One final thing - all of the details in this blog post apply to all .NET Framework 2.0 and VS 2005 products that use the new external UI handler we have created.  This includes the .NET Framework 2.0 SDK, the J# redistributable package, the VS Tools for Office Runtime, Document Explorer, etc.  Essentially, any setup package included as part of Visual Studio that is packaged as a self-extracting executable and contains install.exe, install.ini and install.res.####.dll will behave the same way.

I realize this topic is a bit involved and confusing and represents a change from previous versions of the .NET Framework, so please let me know if you have any questions or run into any problems getting things to work for you.


  • Thanks for posting this it really helps
    Now i just need to figure out how to make Install Shield 8 do what aspnet_regiis.exe does after installing 2.0
  • Hello

    Thanks for posting this, it really helps.
    Unfortunately I have a problem. I installed via msi installation. Eeach .NET Framework 2.0 application which I run, produce the follow error.

    Have you some ideas?

  • Hi Karsten - I am not sure what would be causing this error you're seeing.  I don't believe that your method of installing via the MSI directly would cause this.  You may want to check the user and system security settings as well as any application-specific settings and see if you have sufficient permissions to run .NET applications in your environment.
  • Thanks for you answer. I can't check the configuration. The installation doesn't create the management console. Is there an other way to check this settings?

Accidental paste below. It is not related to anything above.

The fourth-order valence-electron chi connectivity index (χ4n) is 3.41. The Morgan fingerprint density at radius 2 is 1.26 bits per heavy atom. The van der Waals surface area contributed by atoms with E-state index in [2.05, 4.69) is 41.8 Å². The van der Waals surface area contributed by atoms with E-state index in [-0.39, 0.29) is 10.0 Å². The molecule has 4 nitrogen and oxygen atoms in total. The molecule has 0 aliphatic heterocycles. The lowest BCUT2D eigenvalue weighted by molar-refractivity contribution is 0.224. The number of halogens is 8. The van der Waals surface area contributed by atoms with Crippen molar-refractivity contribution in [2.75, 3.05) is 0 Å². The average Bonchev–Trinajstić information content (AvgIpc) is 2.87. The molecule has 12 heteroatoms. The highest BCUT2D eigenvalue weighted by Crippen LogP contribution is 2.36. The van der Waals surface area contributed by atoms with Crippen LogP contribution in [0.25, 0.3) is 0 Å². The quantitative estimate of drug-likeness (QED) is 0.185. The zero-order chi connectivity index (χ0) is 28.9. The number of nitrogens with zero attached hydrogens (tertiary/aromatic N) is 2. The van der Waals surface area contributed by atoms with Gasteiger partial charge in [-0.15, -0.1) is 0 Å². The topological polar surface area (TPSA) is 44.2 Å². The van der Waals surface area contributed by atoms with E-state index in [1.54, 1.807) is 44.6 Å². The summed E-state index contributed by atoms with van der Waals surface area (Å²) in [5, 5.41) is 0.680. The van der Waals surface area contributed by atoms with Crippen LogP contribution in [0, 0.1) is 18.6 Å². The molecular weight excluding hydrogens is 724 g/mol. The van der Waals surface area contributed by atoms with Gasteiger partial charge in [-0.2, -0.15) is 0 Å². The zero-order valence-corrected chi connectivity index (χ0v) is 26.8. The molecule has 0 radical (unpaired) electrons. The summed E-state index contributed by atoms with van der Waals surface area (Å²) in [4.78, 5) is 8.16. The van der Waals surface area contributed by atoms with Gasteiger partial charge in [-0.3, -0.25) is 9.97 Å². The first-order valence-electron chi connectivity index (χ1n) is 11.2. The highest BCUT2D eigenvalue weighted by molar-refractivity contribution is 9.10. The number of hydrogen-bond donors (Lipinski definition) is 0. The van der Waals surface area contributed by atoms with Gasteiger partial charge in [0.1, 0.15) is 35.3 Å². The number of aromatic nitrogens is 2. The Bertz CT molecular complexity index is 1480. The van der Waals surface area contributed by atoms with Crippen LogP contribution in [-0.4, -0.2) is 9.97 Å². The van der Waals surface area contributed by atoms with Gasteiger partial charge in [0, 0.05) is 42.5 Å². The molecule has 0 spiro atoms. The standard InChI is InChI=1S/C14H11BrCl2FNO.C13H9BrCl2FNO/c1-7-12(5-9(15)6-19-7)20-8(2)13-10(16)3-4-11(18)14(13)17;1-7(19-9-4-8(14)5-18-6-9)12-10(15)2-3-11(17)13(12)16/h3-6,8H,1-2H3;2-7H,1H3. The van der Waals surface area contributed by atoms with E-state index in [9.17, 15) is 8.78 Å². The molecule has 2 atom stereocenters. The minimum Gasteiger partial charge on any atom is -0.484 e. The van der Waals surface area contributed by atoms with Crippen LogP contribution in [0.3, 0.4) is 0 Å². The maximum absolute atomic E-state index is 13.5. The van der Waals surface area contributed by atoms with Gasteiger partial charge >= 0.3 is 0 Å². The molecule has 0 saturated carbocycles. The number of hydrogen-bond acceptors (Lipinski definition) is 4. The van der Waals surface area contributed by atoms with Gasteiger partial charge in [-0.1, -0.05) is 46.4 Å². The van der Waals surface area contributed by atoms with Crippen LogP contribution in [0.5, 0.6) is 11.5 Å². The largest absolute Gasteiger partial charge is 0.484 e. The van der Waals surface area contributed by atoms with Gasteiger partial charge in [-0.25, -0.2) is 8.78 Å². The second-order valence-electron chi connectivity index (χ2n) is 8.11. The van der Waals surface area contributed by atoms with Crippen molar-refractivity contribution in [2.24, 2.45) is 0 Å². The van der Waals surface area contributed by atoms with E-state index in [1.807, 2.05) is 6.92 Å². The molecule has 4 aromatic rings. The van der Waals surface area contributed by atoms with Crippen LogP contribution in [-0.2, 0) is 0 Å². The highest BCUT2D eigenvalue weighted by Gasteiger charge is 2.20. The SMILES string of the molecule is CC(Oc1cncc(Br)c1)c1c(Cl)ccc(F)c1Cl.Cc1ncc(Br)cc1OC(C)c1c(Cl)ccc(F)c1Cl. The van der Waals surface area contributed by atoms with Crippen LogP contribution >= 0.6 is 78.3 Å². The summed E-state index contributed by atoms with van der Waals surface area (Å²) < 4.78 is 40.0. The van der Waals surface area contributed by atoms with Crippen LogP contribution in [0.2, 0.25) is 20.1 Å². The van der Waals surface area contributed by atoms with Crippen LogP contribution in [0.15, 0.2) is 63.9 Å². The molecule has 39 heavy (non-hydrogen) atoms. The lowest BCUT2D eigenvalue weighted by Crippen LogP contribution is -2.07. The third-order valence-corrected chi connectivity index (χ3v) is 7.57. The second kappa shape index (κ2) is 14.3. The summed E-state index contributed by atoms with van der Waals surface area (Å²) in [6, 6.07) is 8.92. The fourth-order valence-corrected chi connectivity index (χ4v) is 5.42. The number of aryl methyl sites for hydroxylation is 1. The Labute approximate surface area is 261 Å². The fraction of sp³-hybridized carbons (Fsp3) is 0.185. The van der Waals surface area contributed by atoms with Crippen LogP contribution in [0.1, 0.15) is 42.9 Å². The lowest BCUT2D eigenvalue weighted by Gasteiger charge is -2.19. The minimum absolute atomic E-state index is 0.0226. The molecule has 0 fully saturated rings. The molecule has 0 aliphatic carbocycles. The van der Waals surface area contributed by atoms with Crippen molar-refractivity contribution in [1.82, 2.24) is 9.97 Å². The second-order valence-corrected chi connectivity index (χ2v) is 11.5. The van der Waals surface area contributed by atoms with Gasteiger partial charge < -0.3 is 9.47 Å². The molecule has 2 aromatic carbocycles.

• Hi Karsten - the configuration wizard comes with the .NET Framework SDK, so you will need to install that to get it.  You can also use caspol.exe that comes with the .NET Framework redistributable, but it only has a command line interface.
  • Question
    You previously posted a set of instructions that can be used to run the .NET Framework 2.0...
  • seems to work - thanks a lot.  I was banging my head for a while before I found this on the web.  
  • Thanks for the instructions. This guide worked a treat. Thank you for posting the info.
  • What if you whant to installe it using an active directory policy? Then you can't add the ADDEPLOY=1 to the commandline.
  • Hi Mean - You can use the steps listed at http://blogs.msdn.com/astebner/archive/2006/02/10/529987.aspx to deploy the .NET Framework 2.0 using Group Policy.  The steps are very similar, but Group Policy sets a property named ADVERTISED that is equivalent to the ADDEPLOY switch listed in this blog post.
  • This guide is intended to serve as a collection of links to articles, tools, tips and tricks that explain...
  • Thank you for positing this article. I was trying to figure out why the progress dialog has a title bar and a cancel button but is otherwise blank for one whole day. Managed to resolve that now!  
  • Hi Aaron!
    I'd like to join the thanksgiving, you've done a great job here. I do have one question, though; is it possible to deploy .NET FW 2.0 with elevated privileges only? I seem to get different errors depending on how I go about the task, but no problems with my admin account.
  • Hi SmilPent - Yes, it should be possible to deploy the .NET Framework 2.0 with elevated privileges, but you have to use machine assignment - the .NET Framework 2.0 setup does not support per-user deployment.  What kind of errors are you receiving when you try this?
  • Hi again,
    The ALLUSERS=1 has not been modified, so I believe the installation is per-machine.
    I seem to encounter the same issue as a previous commenter on another page; firstly, the MSCOREE.DLL issue, which I can now get around. Secondly, the Microsoft.VisualBasic.Vsa.dll access denied issue. I ran Filemon, and tried running gacutil on the file, with "Failure adding assembly to the cache: Access denied." etc as a result. Like I mentioned, I try to install the package with AlwaysInstallElevated, and the user with which I ran gacutil has very limited rights.